When prompted what led them to design BrickPi, John Cole, founder, Dexter Industries, shares, “We had a Raspberry Pi sitting on our desks for about six months and we didn’t know what to do with it. So it was a bit of a solution looking for a problem.” Thus was born the BrickPi.
BrickPi is something that micro-robotics DIYers would definitely like to try out. As the name suggests, it is a combination of Raspberry Pi, co-opted to act as the brain of the robot, and LEGO Mindstorms sensors, bricks and motors. This project has taken the crowdfunding route—via Kickstarter—to build out a platform for playing around with robotics. It has successfully raised its funding goal on June 17, 2013 and received over $125,000 in pledged backing from more than 1720 supporters—way above the original goal of $1889.
What is a BrickPi?
BrickPi is a system that converts Raspberry Pi into a robot. The project is a board and case that connects LEGO Mindstorms sensors, motors and parts to turn your credit-card-size computer into a robot. It allows you to connect up to three NXT motors and four sensors. It has a 9V battery source that powers the motors, sensors and Raspberry Pi, un-tethering the Pi from the wall. Finally, it has a sturdy case with holes that snap fit with LEGO parts. Thus Raspberry Pi is the brain of a BrickPi joined with the LEGO building system.
The system comprises BrickPi board and the case. The BrickPi board slides over your Raspberry Pi, connects, controls and powers Mindstorms motors and sensors, and provides power to the Raspberry Pi. The motors and sensors are all controlled by the Raspberry Pi. Firmware for the board’s own microcontroller is written in Arduino, so it’s open and hackable. The hardware designs and software source code are all available online.
The case for the Raspberry Pi allows you to connect LEGO pieces to your Raspberry Pi. It protects the Pi from impacts and falls that robots tend to have, and secures all of the motors, sensors, and mechanical bits and pieces you want to attach to the Pi.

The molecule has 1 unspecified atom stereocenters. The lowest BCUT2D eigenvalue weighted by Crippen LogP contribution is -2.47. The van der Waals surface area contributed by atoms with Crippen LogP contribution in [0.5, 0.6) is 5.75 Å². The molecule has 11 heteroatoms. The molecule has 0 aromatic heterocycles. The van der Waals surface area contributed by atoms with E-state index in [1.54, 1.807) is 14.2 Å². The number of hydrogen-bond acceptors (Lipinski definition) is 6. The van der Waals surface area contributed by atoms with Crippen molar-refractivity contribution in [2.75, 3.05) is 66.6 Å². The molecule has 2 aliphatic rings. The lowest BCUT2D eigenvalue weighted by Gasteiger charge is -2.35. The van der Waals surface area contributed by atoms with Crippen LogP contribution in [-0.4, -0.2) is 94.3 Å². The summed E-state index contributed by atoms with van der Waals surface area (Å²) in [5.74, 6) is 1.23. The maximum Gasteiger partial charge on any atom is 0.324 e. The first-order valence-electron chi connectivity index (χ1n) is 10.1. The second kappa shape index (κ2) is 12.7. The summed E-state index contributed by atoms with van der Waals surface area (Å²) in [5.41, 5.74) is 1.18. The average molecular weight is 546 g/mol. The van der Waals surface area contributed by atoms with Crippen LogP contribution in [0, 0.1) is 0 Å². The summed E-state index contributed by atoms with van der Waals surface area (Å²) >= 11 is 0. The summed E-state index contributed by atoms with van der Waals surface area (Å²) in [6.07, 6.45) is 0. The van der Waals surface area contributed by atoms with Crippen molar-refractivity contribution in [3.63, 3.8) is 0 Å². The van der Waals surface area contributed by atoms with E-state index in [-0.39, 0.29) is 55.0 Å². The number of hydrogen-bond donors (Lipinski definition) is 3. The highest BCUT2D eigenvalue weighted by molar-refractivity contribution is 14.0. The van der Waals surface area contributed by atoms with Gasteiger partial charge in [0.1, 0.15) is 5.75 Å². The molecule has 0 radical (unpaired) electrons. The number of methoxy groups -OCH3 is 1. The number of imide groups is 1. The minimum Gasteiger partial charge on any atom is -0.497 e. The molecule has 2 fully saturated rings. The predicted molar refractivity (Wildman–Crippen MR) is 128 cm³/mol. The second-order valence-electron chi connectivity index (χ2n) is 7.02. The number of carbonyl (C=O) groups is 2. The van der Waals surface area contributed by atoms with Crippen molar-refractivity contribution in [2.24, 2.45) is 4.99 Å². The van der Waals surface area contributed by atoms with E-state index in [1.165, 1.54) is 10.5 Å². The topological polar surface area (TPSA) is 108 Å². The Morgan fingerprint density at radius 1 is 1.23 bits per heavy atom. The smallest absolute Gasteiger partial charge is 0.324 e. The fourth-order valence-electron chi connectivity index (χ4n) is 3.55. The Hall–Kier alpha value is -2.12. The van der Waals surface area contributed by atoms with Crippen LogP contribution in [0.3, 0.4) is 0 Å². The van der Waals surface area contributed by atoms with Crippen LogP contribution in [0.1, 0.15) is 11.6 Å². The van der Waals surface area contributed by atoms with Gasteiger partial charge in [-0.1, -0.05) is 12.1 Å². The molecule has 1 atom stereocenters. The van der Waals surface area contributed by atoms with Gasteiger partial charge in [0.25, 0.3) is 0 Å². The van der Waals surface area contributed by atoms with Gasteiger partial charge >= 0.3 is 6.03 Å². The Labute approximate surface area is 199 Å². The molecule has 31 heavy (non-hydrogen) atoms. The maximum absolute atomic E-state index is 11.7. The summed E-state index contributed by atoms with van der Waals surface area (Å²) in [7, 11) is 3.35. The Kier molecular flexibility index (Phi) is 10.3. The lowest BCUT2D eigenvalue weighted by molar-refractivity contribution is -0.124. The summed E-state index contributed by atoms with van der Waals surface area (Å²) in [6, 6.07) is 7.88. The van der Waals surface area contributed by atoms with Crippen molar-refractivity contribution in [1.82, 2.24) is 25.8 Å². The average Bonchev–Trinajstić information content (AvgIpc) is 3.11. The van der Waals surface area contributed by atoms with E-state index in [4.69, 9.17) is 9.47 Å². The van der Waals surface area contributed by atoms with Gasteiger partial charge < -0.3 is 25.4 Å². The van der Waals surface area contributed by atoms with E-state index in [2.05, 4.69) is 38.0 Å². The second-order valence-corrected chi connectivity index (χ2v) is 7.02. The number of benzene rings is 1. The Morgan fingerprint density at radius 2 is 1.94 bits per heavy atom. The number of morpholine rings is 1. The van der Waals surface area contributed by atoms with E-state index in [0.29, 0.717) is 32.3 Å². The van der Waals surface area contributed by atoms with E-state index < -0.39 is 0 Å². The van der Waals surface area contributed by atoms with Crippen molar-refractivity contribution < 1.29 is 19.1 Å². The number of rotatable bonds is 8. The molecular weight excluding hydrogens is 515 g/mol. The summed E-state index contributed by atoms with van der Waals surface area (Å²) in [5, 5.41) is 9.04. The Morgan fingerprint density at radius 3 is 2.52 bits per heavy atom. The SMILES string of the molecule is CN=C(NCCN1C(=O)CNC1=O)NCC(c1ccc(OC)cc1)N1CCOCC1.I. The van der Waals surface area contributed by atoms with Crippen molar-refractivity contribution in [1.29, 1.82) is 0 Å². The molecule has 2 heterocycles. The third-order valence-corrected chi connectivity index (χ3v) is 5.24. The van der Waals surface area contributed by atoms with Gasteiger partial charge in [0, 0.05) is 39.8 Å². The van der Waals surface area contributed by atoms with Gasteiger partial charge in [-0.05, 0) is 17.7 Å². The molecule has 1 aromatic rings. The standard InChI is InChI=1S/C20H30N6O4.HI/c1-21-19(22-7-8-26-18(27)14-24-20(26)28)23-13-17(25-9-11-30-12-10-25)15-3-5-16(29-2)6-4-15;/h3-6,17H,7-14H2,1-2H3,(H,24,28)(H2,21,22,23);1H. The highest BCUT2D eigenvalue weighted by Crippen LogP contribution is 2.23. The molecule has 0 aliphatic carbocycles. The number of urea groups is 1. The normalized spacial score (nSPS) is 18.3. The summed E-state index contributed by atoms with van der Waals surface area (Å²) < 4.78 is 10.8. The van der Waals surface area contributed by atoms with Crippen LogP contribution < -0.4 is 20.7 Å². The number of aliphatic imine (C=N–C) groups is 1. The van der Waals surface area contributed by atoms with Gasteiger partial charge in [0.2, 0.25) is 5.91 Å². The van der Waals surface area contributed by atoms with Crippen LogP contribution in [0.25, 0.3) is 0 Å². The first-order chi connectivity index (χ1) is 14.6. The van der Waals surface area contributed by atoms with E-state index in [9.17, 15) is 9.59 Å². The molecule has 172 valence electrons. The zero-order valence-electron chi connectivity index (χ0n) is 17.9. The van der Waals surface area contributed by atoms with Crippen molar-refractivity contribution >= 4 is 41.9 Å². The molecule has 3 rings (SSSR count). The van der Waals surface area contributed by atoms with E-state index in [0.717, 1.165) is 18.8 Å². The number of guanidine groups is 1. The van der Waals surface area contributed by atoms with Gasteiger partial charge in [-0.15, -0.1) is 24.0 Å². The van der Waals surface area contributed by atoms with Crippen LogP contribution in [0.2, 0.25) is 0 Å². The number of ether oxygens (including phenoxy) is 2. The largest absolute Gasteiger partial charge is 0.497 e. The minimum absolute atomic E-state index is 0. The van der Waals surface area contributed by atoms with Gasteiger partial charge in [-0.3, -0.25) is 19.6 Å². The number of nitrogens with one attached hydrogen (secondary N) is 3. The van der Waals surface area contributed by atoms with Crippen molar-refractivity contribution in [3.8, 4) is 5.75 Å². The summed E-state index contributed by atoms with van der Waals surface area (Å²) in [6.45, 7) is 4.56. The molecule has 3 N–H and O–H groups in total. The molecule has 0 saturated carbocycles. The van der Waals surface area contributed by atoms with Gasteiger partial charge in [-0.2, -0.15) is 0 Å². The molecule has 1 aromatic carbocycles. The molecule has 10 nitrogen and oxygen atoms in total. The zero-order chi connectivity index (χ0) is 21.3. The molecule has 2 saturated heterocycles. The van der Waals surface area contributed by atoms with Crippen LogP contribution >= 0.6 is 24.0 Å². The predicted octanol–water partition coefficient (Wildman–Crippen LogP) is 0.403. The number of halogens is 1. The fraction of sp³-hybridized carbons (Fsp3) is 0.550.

How does it work?
The device basically serves as an interface between the Raspberry Pi and LEGO Mindstorms sensors and motors, as well as a power source for the Raspberry Pi.
The BrickPi has two microcontrollers, programmed in Arduino language, each of which controls two motors and reads the motor encoder values and two sensor values. The microcontrollers are controlled and polled by the Raspberry Pi over serial lines.
“We chose Arduino platform because it is well understood and we wanted to encourage folks to improve and tweak the firmware the device runs,” says Cole.
The Arduinos can read and poll I2C sensors, analogue sensors, and specialty sensors like LEGO’s ultrasonic sensors.
The BrickPi has a power unit that allows you to power the BrickPi and Raspberry Pi with a battery (rather than the usual wall plug), so you can make mobile robots. The Raspberry Pi, with two USB ports, supports WiFi and Bluetooth to make your robot wireless.
The BrickPi connects five sensors and four motors using LEGO’s easy-to-attach sensor cabling system. It also includes an enclosure that LEGO technical parts, sensors and motors can be attached to.
“We have put a lot of work into the software package for the Raspberry Pi as well. This includes easy-to-follow examples for robotic cars, turrets, tanks and arms. We have drivers for ‘C,’ Python and MIT’s graphic language Scratch. The beauty of the hardware architecture and the Raspberry Pi is that any language that runs on the Raspberry Pi can be used to control a student’s robot,” says Cole.